A veritable zoo of never-before-seen particles, including the famed Higgs boson, was generated in recent years inside the Large Hadron Collider (LHC) at CERN near Geneva. Hiding amid the data, another new particle has recently made itself known: the pentaquark, a composite of five quarks, the fundamental bits that make up protons and neutrons. The long-awaited discovery — pentaquarks were first predicted more than 50 years ago — provides insight into how matter's building blocks stick together to organize the universe as we know it.

Read more

Frontier Science Result: MINERvA

The one-percenters and those who fake it

This is an event from the MINERvA data that shows the signal when an electron neutrino hits a neutron in MINERvA's plastic scintillator, becomes an electron and changes the neutron into a proton. The color in each triangle represents how much energy is deposited in each of MINERvA's triangular scintillator bars.

Para una versión en español, haga clic aquí. Para a versão em português, clique aqui. Pour une version en français, cliquez ici.

In today's Wine and Cheese seminar, MINERvA will present a measurement of the probability that an electron neutrino interacts with a nucleus inside the MINERvA detector and produces an electron and no other particles besides protons and neutrons. This new result is the first high-statistics measurement of this process at energies comparable to a few times the proton mass.

Neutrino beams made by accelerators produce mostly muon neutrinos, not electron neutrinos. This makes it very difficult to study electron neutrino interactions. The NuMI beam at Fermilab, which is used by MINERvA, MINOS+ and NOvA, is made up of 99 percent muon neutrinos and only 1 percent electron neutrinos. (However, it is so intense that MINERvA still records thousands of electron neutrino interactions each year.)

Because of the relative lack of electron neutrino data, simulation programs assume that the only difference in the interaction probability between muon and electron neutrinos is due to the mass of the muon or electron that is produced. Today's result is the most in-depth look at electron neutrino interaction probabilities ever, and an important check on that assumption.

When we compare our electron neutrino result to the analogous measurement for muon neutrinos that was published in 2013, we find that they are consistent with one another.

This measurement is a very important input for experiments such as NOvA, which measures the probability for muon neutrinos to change into electron neutrinos as they travel from Fermilab to Ash River, Minnesota. To do that, they need to know how many muon neutrinos are produced at Fermilab and how many electron neutrinos reach their detector in Ash River.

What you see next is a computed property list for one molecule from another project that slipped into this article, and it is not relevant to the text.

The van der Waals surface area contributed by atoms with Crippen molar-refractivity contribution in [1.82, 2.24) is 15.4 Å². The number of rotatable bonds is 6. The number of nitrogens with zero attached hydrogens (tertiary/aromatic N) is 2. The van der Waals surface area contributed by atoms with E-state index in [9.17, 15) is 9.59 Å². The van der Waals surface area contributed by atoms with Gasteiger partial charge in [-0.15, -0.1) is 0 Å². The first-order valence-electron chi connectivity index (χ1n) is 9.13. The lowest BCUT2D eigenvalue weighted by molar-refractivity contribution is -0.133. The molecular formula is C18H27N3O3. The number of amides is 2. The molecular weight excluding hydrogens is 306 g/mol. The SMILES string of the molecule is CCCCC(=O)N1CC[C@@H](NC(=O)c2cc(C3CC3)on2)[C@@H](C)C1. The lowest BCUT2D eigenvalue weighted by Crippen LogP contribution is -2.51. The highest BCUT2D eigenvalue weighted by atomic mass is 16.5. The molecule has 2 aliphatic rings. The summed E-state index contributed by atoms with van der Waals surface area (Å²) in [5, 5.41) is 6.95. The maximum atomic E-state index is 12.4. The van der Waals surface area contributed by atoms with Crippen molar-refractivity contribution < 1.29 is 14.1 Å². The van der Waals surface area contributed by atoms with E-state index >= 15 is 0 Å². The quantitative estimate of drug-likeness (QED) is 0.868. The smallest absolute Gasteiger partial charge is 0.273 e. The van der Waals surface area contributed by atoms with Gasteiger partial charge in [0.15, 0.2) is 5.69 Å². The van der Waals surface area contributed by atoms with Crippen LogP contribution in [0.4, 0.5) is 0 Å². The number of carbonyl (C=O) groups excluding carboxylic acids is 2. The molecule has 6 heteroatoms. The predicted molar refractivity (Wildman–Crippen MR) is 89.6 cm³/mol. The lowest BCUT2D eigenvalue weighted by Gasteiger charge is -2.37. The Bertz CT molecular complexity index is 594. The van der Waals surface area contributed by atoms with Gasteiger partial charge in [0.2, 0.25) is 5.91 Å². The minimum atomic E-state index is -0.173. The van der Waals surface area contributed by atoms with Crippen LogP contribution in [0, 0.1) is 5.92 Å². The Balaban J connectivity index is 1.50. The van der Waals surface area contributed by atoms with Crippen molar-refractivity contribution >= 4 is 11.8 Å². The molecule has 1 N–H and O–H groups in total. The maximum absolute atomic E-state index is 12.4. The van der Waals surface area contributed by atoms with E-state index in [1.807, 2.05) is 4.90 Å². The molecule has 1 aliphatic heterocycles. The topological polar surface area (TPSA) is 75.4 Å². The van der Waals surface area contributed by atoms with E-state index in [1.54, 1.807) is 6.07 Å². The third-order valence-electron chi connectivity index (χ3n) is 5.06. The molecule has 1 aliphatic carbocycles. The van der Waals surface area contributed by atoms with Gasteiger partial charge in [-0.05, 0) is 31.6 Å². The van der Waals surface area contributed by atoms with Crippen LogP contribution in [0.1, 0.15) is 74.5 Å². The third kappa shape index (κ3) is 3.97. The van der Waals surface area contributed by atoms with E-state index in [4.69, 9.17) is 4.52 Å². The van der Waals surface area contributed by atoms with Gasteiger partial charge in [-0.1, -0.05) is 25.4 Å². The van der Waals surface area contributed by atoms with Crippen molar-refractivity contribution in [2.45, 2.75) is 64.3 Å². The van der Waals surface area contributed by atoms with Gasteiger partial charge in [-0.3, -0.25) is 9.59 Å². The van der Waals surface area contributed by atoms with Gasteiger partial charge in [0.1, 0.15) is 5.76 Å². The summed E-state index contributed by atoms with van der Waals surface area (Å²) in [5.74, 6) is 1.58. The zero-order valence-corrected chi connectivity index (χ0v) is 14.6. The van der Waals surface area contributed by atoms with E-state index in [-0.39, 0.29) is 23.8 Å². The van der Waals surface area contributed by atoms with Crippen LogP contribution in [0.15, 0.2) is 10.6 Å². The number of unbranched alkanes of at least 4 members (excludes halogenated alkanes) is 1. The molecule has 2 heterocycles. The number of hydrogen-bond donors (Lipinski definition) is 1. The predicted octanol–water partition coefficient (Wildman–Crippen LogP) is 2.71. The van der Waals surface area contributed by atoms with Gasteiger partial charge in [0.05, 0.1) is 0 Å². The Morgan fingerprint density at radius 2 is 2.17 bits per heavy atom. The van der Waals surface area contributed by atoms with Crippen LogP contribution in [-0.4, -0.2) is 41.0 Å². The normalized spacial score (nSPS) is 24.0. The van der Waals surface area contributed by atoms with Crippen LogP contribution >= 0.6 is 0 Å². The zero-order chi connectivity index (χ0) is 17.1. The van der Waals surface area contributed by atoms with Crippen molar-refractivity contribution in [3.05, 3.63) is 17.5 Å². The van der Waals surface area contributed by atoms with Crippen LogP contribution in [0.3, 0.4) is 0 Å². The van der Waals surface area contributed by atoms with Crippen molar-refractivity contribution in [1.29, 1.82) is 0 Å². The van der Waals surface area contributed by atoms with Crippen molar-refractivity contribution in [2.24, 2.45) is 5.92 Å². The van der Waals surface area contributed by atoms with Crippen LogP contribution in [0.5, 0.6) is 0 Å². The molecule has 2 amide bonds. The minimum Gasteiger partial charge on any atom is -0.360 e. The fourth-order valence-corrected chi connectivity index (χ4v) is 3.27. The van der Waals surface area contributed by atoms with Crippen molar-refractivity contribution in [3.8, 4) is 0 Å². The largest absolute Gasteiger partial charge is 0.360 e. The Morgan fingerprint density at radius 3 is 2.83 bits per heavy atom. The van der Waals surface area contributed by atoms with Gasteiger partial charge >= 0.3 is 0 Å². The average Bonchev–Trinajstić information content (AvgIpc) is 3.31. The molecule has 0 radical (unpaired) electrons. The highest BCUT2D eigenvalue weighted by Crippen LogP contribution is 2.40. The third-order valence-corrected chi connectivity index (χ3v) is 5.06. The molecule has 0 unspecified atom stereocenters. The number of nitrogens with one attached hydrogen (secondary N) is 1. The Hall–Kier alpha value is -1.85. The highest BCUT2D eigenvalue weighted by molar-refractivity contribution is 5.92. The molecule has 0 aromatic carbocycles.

The number of neutrinos that reach the NOvA detector is equal to the number of interactions they see divided by the probability that the neutrino will interact. The probability for a neutrino interaction is really tiny and difficult to measure accurately. To get around that, oscillation experiments like NOvA use two detectors, one near where the beam is produced and another far away to give the neutrinos a chance to change flavor. If you take the ratio of interactions at the near and far detectors, the interaction probability cancels out as long as it is the same in both detectors.

Neutrino interactions must be the same in Illinois and in Minnesota, right? The problem is that the neutrinos detected at Fermilab are muon-type, while the far detector sees mostly electron-type neutrino interactions. This means it is important to understand any differences in the interactions between the two types of neutrino.

In the course of searching for electron neutrino interactions, we found an unexpected background of events that look more like photons than electrons but were otherwise consistent with our signal. MINERvA can separate photons and electrons well, so this background has a tiny effect on our electron neutrino measurement. This kind of event is important for oscillation experiments because muon neutrinos that produce photons can be mistaken for electron neutrinos. We have characterized these background events, and believe they are similar to what we would expect from a process called diffractive scattering, where a single neutral pion is produced by a soft collision with the hydrogen in our scintillator target. Our observation and characterization is a first step towards development of a model to predict this process in other experiments.

Chris Marshall, University of Rochester

Jeremy Wolcott of the University of Rochester, who is neither a one-percenter nor someone trying to look like one, will describe this result at today's Wine and Cheese Seminar.